However, although data were collected by well-trained interviewers using standardized questionnaires and well-established diagnostic criteria, this does not completely eliminate possible gender-specific biases, e.g. of questionnaires and interviewing techniques, of self-reporting, or interpreting patient information, of applying diagnostic criteria or attributing diagnostic labels [32]. Furthermore, this study concentrates on the age group of 18–35 years with the consequence that especially boys, who are at-risk state presumably before age 18 and women with later age of onset are missed. An additional limitation could be that our sample may not be representative for the overall population of help-seeking patients since we do not know whether all ARMS patients in the relevant catchment areas were searching help and came to an early detection service. A recent study found a significantly different gender distribution between ARMS and first episode psychosis (FEP) patients with a greater proportion of males in FEP cohorts than in clinical high-risk cohorts [33]. The authors presume that ARMS men are probably less likely to be help-seeking or less ‘literate’ of symptoms of mental illness which could lead to an under-representation of men in existing clinical high-risk services. Lastly, it should be noted that ARMS patients represent a heterogeneous patient group with only about 20–35% developing frank psychosis [34, 35] and about one third having a clinical remission within the first two years of the follow-up [36]. Hence, gender differences reported in this study cannot be generalized to patients being in true prodromal state for psychosis.

Taken together, our findings indicate that gender differences in symptomatology – if present at all – are so small that they are likely not to be clinically meaningful.

Disclosure of interest

All authors declare not to have any conflicts of interest that might be interpreted as influencing the content of the manuscript.

Funding

This work was supported by the European Union (European Community’s Seventh Framework Program [grant number HEALTH-F2-2010-241909; Project EU-GEI]). M.J.K. was supported by a Medical Research Council Fellowship [grant number MR/J008915/1].

Acknowledgments

We thank all patients who participated in the study as well as the referring specialists.

Apppendix A

EU-GEI High Risk Study Group – Author List

Philip McGuire2, Lucia R. Valmaggia3, Matthew J. Kempton2, Maria Calem2, Stefania Tognin2, Gemma Modinos2, Lieuwe de Haan4,7, Mark van der Gaag8,10, Eva Velthorst5,11, Tamar C. Kraan6, Daniella S. van Dam4, Nadine Burger7, Barnaby Nelson12,13, Patrick McGorry12,13, G Paul Amminger12,13, Christos Pantelis14, Athena Politis12,13, Joanne Goodall12,13, Anita Riecher-Rössler1, Stefan Borgwardt1, Charlotte Rapp1, Sarah Ittig1, Erich Studerus1, Renata Smieskova1, Rodrigo Bressan15, Ary Gadelha15, Elisa Brietzke16, Graccielle Asevedo15, Elson Asevedo15, Andre Zugman15, Neus Barrantes-Vidal17, Tecelli Domínguez-Martínez18, Anna Racioppi19, Paula Cristóbal-Narváez19, Thomas R. Kwapil20, Manel Monsonet19, Mathilde Kazes21, Claire Daban21, Julie Bourgin21, Olivier Gay21, Célia Mam-Lam-Fook21, Marie-Odile Krebs21, Dorte Nordholm22, Lasse Randers22, Kristine Krakauer22, Louise Glenthøj22, Birte Glenthøj23, Merete Nordentoft22, Stephan Ruhrmann24, Dominika Gebhard24, Julia Arnhold25, Joachim Klosterkötter24, Gabriele Sachs26, Iris Lasser26, Bernadette Winklbaur26, Philippe A. Delespaul27,28, Bart P. Rutten29, and Jim van Os29,30

Affiliations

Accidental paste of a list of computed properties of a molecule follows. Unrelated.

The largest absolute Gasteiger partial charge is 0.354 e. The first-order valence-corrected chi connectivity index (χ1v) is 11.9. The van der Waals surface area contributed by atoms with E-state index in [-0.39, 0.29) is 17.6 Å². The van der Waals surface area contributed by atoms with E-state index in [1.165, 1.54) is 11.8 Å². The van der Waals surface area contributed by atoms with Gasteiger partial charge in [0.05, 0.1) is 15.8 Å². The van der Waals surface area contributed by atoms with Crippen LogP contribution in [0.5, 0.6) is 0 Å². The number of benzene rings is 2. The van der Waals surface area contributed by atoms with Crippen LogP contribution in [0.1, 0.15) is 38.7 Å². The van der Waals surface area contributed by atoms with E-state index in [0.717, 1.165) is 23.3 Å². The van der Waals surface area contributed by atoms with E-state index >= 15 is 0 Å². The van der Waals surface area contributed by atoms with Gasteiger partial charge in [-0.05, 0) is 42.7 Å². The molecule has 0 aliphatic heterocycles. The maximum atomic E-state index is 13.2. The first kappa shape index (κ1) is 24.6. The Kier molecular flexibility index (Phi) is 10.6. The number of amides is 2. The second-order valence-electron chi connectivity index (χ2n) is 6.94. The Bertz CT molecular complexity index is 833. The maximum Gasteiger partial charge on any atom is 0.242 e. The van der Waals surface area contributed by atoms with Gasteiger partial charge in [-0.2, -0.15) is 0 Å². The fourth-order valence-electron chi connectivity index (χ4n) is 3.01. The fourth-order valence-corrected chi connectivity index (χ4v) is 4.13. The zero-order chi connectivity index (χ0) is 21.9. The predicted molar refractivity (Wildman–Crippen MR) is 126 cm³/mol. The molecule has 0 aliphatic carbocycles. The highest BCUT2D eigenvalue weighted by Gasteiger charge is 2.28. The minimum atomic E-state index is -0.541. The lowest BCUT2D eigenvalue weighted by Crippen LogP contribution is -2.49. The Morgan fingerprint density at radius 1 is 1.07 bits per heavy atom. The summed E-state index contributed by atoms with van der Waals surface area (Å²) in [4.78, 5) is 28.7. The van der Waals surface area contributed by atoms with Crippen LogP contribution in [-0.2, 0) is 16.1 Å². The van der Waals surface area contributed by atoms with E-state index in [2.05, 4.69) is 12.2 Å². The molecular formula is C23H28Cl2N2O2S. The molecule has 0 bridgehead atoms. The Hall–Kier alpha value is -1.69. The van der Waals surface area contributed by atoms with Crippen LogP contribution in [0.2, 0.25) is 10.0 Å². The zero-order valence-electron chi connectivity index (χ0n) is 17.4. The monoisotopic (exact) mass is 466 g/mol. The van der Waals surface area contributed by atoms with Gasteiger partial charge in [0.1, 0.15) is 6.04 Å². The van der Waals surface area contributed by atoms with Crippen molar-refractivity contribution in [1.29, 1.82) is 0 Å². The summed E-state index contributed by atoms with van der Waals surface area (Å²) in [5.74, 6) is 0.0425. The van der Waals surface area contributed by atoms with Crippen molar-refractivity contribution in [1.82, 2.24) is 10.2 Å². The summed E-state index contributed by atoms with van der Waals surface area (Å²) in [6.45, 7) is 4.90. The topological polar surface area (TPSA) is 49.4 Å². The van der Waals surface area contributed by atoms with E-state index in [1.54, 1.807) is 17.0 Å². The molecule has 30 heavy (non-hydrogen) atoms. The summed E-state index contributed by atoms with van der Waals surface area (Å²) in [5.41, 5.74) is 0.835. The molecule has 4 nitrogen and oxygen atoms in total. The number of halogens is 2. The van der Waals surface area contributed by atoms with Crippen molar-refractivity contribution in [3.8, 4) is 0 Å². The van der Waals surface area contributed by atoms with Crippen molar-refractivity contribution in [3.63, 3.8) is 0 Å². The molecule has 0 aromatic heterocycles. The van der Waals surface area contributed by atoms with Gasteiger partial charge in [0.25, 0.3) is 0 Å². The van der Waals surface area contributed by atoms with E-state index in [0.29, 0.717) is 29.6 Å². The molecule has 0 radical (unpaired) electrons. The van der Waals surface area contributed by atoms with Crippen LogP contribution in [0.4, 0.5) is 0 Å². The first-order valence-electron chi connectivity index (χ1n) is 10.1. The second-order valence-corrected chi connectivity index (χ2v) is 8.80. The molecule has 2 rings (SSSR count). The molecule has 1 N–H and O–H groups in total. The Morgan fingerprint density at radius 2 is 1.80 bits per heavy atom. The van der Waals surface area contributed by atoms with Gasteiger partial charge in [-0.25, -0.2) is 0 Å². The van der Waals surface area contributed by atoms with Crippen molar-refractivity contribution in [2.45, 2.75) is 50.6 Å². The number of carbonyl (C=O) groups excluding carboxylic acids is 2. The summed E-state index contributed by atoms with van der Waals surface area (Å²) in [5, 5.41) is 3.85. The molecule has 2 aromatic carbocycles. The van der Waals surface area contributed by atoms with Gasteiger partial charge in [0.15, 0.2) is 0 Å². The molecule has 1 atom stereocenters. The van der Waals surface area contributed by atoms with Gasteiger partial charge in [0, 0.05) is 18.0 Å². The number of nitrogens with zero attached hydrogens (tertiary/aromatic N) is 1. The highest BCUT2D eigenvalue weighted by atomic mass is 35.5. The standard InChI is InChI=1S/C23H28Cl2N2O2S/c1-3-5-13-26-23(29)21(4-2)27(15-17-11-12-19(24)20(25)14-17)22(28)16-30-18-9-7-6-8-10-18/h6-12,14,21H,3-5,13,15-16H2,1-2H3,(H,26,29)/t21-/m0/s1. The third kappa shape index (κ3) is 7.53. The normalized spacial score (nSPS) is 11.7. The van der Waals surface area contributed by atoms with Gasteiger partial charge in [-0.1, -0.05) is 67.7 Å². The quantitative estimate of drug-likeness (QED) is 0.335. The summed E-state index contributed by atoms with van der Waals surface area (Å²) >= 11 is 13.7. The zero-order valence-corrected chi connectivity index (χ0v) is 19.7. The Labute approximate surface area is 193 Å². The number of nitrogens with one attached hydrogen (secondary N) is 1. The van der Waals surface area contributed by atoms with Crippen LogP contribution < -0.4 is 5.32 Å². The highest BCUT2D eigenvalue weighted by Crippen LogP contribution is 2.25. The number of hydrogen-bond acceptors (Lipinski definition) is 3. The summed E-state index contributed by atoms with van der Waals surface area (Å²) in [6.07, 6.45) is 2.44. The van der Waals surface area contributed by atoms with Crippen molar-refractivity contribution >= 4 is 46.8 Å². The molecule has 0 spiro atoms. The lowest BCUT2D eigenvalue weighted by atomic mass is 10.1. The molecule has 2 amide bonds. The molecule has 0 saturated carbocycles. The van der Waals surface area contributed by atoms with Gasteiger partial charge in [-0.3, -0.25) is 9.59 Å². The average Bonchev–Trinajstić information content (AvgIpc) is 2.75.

1 University Psychiatric Hospital, Wilhelm Klein-Strasse 27, CH-4002 Basel, Switzerland; 2 Department of Psychosis Studies, Institute of Psychiatry, Psychology & Neuroscience, King's College London, De Crespigny Park, Denmark 458 Hill, London, United Kingdom SE5 8AF; 3 Department of Psychology, Institute of Psychiatry, Psychology & Neuroscience, King's College London, De Crespigny Park, Denmark Hill, 456 London, United Kingdom SE5 8AF; 4 Amsterdam UMC, University of Amsterdam, Psychiatry, Department Early Psychosis, Meibergdreef 9, Amsterdam, The Netherlands; 5 Department of Psychiatry and Seaver Center for Research and Treatment, Icahn School of Medicine at Mount Sinai, NY, US; 6 Mental Health Institute Arkin, Amsterdam, the Netherlands; 7 Arkin Amsterdam; 8 VU University, Faculty of Behavioural and Movement Sciences, Department of Clinical Psychology and Amsterdam Public Mental Health research institute, van der Boechorststraat 7, 1081 BT Amsterdam, The Netherlands; 9 Mental Health Institute Noord-Holland Noord, Hoorn, the Netherlands; 10 Parnassia Psychiatric Institute, Department of Psychosis Research, Zoutkeetsingel 40, 2512 HN The Hague, The Netherlands; 11 Early Psychosis Section, Department of Psychiatry, Academic Medical Centre, University of Amsterdam, Amsterdam, the Netherlands; 12 Orygen, The National Centre of Excellence in Youth Mental Health, University of Melbourne; 13 Centre for Youth Mental Health, University of Melbourne, 35 Poplar Road (Locked Bag 10), Parkville, Victoria 485 3052, Australia; 14 Melbourne Neuropsychiatry Centre, The University of Melbourne; 15 LiNC - Lab Interdisciplinar Neurociências Clínicas, Depto Psiquiatria, Escola Paulista de Medicina, Universidade Federal de São Paulo – UNIFESP; 16 Depto Psiquiatria, Escola Paulista de Medicina, Universidade Federal de São Paulo – UNIFESP; 17 Departament de Psicologia Clínica i de la Salut (Universitat Autònoma de Barcelona), Fundació Sanitària Sant Pere Claver (Spain), Spanish Mental Health Research Network (CIBERSAM); 18 CONACYT-Dirección de Investigaciones Epidemiológicas y Psicosociales, Instituto Nacional de Psiquiatría Ramón de la Fuente Muñiz (México); 19 Departament de Psicologia Clínica i de la Salut (Universitat Autònoma de Barcelona); 20 Department of Psychology, University of Illinois at Urbana-Champaign (USA); 21 University Paris Descartes, Hôpital Sainte-Anne, C’JAAD, Service Hospitalo-Universitaire, Inserm U894, Institut de Psychiatrie (CNRS 3557) Paris, France; 22 Mental Health Center Copenhagen and Center for Clinical Intervention and Neuropsychiatric Schizophrenia Research, CINS, Mental Health Center Glostrup, Mental Health Services in the Capital Region of Copenhagen, University of Copenhagen; 23 Centre for Neuropsychiatric Schizophrenia Research (CNSR) & Centre for Clinical Intervention and Neuropsychiatric Schizophrenia Research (CINS), Mental Health Centre Glostrup, University of Copenhagen, Glostrup, Denmark; 24 Department of Psychiatry and Psychotherapy, University of Cologne, Cologne, Germany; 25 Psyberlin, Berlin, Germany; 26 Medical University of Vienna, Department of Psychiatry and Psychotherapy; 27 Department of Psychiatry and Neuropsychology, School for Mental Health and Neuroscience, Maastricht University Medical Centre, P.O. Box 616, 6200 MD 464 Maastricht, The Netherlands; 28 Mondriaan Mental Health Trust, P.O. Box 4436 CX Heerlen, The Netherlands; 29 Medical University of Vienna, Department of Psychiatry and Psychotherapy; 30 Department of Psychosis Studies, Institute of Psychiatry, Psychology & Neuroscience, King's College London, De Crespigny Park, Denmark 458 Hill, London, United Kingdom SE5 8AF.